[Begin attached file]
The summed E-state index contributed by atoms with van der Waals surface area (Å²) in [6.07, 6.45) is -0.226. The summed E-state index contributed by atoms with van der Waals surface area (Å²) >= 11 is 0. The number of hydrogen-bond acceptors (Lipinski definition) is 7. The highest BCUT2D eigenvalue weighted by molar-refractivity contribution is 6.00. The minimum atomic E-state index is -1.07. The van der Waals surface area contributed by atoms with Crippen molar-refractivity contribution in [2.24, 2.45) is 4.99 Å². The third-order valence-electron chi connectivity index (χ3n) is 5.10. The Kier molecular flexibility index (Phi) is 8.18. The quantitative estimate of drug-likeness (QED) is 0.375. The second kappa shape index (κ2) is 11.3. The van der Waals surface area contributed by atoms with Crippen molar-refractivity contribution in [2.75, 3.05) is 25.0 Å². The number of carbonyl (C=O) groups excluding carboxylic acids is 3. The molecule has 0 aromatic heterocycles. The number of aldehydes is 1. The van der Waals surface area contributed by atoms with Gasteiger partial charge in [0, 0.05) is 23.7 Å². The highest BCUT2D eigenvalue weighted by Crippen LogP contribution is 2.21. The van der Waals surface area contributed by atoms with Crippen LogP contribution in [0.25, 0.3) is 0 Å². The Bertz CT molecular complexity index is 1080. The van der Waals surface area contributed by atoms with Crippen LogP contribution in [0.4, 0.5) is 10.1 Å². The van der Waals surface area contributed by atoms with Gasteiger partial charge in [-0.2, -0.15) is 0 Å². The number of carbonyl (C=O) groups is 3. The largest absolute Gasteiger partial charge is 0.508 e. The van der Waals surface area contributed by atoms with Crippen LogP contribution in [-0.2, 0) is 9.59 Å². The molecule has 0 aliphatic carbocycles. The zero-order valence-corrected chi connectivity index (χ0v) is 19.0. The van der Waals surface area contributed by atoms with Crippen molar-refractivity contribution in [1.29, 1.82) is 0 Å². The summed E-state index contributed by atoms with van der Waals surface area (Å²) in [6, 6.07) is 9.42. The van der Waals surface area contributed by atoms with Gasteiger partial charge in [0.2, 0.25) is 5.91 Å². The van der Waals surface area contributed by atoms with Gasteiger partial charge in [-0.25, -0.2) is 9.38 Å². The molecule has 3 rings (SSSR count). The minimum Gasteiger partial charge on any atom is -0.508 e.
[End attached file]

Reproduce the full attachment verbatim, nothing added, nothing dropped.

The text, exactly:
The summed E-state index contributed by atoms with van der Waals surface area (Å²) in [6.07, 6.45) is -0.226. The summed E-state index contributed by atoms with van der Waals surface area (Å²) >= 11 is 0. The number of hydrogen-bond acceptors (Lipinski definition) is 7. The highest BCUT2D eigenvalue weighted by molar-refractivity contribution is 6.00. The minimum atomic E-state index is -1.07. The van der Waals surface area contributed by atoms with Crippen molar-refractivity contribution in [2.24, 2.45) is 4.99 Å². The third-order valence-electron chi connectivity index (χ3n) is 5.10. The Kier molecular flexibility index (Phi) is 8.18. The quantitative estimate of drug-likeness (QED) is 0.375. The second kappa shape index (κ2) is 11.3. The van der Waals surface area contributed by atoms with Crippen molar-refractivity contribution in [2.75, 3.05) is 25.0 Å². The number of carbonyl (C=O) groups excluding carboxylic acids is 3. The molecule has 0 aromatic heterocycles. The number of aldehydes is 1. The van der Waals surface area contributed by atoms with Gasteiger partial charge in [0, 0.05) is 23.7 Å². The highest BCUT2D eigenvalue weighted by Crippen LogP contribution is 2.21. The van der Waals surface area contributed by atoms with Crippen LogP contribution in [0.25, 0.3) is 0 Å². The Bertz CT molecular complexity index is 1080. The van der Waals surface area contributed by atoms with Crippen LogP contribution in [0.4, 0.5) is 10.1 Å². The van der Waals surface area contributed by atoms with Gasteiger partial charge in [-0.2, -0.15) is 0 Å². The number of carbonyl (C=O) groups is 3. The largest absolute Gasteiger partial charge is 0.508 e. The van der Waals surface area contributed by atoms with Crippen LogP contribution in [-0.2, 0) is 9.59 Å². The molecule has 0 aliphatic carbocycles. The zero-order valence-corrected chi connectivity index (χ0v) is 19.0. The van der Waals surface area contributed by atoms with Crippen molar-refractivity contribution in [1.29, 1.82) is 0 Å². The summed E-state index contributed by atoms with van der Waals surface area (Å²) in [6, 6.07) is 9.42. The van der Waals surface area contributed by atoms with Gasteiger partial charge in [0.2, 0.25) is 5.91 Å². The van der Waals surface area contributed by atoms with Gasteiger partial charge in [-0.25, -0.2) is 9.38 Å². The molecule has 3 rings (SSSR count). The minimum Gasteiger partial charge on any atom is -0.508 e.